Because of its inertness, low freezing point, and low boiling point methylene chloride is a particularly suitable solvent for the practice of this invention. The polymerization may be carried out in a wide variety of concentrations, but formaldehyde concentrations of 15-50 per cent are generally most suitable, the 25-35 per cent concen.10 trations being preferred. At these concentrations the product is obtained as a powder or as a readily crushed porous solid. At higher concentrations the product is more compact and less readily removed from the reactor. At lower concentrations the polymer tends to be a less stable, lower molecular weight material.

Aliphatic acyl ethenones, including the aliphatic acyl alkyl ethenones, obtained by the action of tertiary amines on acyl chlorides are used as modifying agents for the formaldehyde polymer. Although octanoyl-n-hexylethenone obtainable by the action of trimethylamine upon n-octanoyl chloride is preferred, any aliphatic acylethenone, including any aliphatic acyl alkyl ethenone, may be used. These compounds are all capable of reacting with active methylol groups.

The aliphatic acylethenones are preferably used in concentrations of 0.05 to 5.0 mole per cent of the formaldehyde. The exact amount of acylethenone used Is of course dependent upon its molecular weight, 5-10 molecules of the acylethenone to each thousand formaldehyde molecules generally being most effective. With octanoyl-n-hexylethenone, 3-8 per cent by weight (approximately 0.3 to 1.0 mole per cent) of the formaldehyde may be employed although from 5-6 per cent by weight (approximately 0.6 to 0.8 mole per cent) is preferably used. Although the exact manner in which these modifying agents function is not known, it is believed that one or both of these modifying agents facilitate the formation of stable, high molecular weight formaldehyde polymers both by removing impurities and by reacting with the terminal methylol groups of the polymer. The isocyanate is used in relative small amounts, usually between 0.012.0 mole per cent of the formaldehyde employed.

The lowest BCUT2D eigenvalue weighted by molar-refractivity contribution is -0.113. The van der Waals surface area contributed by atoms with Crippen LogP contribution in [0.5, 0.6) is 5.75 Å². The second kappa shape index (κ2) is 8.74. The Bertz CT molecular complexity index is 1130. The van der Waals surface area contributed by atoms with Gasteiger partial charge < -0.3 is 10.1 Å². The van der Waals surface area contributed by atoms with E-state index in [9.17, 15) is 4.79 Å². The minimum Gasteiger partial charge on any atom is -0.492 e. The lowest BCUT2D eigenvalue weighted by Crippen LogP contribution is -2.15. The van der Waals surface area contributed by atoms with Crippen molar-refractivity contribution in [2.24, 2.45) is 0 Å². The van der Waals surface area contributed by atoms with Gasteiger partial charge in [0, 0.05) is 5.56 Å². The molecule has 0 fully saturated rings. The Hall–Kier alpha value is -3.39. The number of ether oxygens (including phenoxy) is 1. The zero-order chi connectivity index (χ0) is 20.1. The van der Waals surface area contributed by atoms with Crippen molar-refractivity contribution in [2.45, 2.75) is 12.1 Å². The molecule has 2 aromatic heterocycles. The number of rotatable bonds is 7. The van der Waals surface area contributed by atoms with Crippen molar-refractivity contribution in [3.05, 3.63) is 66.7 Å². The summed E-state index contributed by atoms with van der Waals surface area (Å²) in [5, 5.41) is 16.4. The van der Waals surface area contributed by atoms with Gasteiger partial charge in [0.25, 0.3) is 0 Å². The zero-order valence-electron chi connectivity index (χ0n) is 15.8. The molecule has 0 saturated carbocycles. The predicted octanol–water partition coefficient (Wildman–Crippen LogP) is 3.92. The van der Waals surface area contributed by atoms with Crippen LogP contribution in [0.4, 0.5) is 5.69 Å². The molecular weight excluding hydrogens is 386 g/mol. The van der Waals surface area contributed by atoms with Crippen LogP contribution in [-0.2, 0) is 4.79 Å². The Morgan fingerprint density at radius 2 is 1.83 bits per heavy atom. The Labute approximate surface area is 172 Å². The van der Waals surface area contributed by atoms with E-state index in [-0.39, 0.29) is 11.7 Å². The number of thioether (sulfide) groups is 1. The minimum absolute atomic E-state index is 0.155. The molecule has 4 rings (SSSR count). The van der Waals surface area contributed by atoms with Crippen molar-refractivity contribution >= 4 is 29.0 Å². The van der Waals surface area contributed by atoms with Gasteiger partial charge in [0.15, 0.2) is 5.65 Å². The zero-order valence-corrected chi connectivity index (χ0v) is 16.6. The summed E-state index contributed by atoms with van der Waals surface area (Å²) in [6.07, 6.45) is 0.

The exact amount of Isocyanate is dependent upon its molecular weight, 2-4 isocyanate groups to each thousand formaldehyde molecules generally being most effective. With hexamethylene diisocyanate 0.3-1 per cent by weight (approximately 0.1 to 0.4 mole per cent of diisocyanate) of the formaldehyde is usually employed, although 0.5 to 0.8 per cent by weight (approximately 0.2 to 0.3 mole per cent of diisocyanate) is preferred.

In its preferred form the process of this invention is carried out as follows: Anhydrous formaldehyde is distilled under nitrogen or some other dry inert gas into a cooled pressure vessel containing a methylene chloride solution of hexamethylene diisocyanate and octanoyl-n-hexylethenone. However, the reactants and solvent may be added to the reaction vessel in any desired order, it being important simply that they be well mixed at a low temlerature, usually -80 to -20* C., before warming to the temperature of reaction.